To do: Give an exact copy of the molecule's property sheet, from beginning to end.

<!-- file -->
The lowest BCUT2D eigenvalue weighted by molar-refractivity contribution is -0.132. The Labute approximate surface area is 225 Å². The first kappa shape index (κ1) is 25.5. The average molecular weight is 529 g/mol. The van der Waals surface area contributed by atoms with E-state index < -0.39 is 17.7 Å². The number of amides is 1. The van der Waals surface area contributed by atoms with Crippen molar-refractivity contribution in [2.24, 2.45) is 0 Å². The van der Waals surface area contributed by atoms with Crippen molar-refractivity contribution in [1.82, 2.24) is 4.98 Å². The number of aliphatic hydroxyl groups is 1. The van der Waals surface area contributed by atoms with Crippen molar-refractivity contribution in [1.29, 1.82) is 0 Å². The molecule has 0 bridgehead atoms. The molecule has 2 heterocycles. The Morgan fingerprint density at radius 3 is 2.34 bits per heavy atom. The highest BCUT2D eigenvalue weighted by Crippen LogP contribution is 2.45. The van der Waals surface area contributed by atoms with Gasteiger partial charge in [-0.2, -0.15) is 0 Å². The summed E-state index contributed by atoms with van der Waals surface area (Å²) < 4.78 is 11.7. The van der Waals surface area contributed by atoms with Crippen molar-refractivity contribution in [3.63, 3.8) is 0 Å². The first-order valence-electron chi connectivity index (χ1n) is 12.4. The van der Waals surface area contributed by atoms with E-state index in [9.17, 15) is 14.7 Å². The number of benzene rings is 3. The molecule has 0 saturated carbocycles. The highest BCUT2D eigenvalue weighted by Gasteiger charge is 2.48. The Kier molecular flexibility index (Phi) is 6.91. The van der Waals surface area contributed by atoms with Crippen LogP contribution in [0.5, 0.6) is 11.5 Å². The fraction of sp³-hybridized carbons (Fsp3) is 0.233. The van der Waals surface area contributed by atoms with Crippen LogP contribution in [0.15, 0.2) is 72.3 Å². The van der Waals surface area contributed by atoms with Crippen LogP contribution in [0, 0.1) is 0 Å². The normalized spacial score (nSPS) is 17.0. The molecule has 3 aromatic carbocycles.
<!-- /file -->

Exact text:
The lowest BCUT2D eigenvalue weighted by molar-refractivity contribution is -0.132. The Labute approximate surface area is 225 Å². The first kappa shape index (κ1) is 25.5. The average molecular weight is 529 g/mol. The van der Waals surface area contributed by atoms with E-state index < -0.39 is 17.7 Å². The number of amides is 1. The van der Waals surface area contributed by atoms with Crippen molar-refractivity contribution in [2.24, 2.45) is 0 Å². The van der Waals surface area contributed by atoms with Crippen molar-refractivity contribution in [1.82, 2.24) is 4.98 Å². The number of aliphatic hydroxyl groups is 1. The van der Waals surface area contributed by atoms with Crippen molar-refractivity contribution in [1.29, 1.82) is 0 Å². The molecule has 0 bridgehead atoms. The molecule has 2 heterocycles. The Morgan fingerprint density at radius 3 is 2.34 bits per heavy atom. The highest BCUT2D eigenvalue weighted by Crippen LogP contribution is 2.45. The van der Waals surface area contributed by atoms with Gasteiger partial charge in [-0.2, -0.15) is 0 Å². The summed E-state index contributed by atoms with van der Waals surface area (Å²) < 4.78 is 11.7. The van der Waals surface area contributed by atoms with Crippen molar-refractivity contribution in [3.63, 3.8) is 0 Å². The first-order valence-electron chi connectivity index (χ1n) is 12.4. The van der Waals surface area contributed by atoms with E-state index in [9.17, 15) is 14.7 Å². The number of benzene rings is 3. The molecule has 0 saturated carbocycles. The highest BCUT2D eigenvalue weighted by Gasteiger charge is 2.48. The Kier molecular flexibility index (Phi) is 6.91. The van der Waals surface area contributed by atoms with Crippen LogP contribution in [0.5, 0.6) is 11.5 Å². The fraction of sp³-hybridized carbons (Fsp3) is 0.233. The van der Waals surface area contributed by atoms with Crippen LogP contribution in [0.15, 0.2) is 72.3 Å². The van der Waals surface area contributed by atoms with Crippen LogP contribution in [0, 0.1) is 0 Å². The normalized spacial score (nSPS) is 17.0. The molecule has 3 aromatic carbocycles.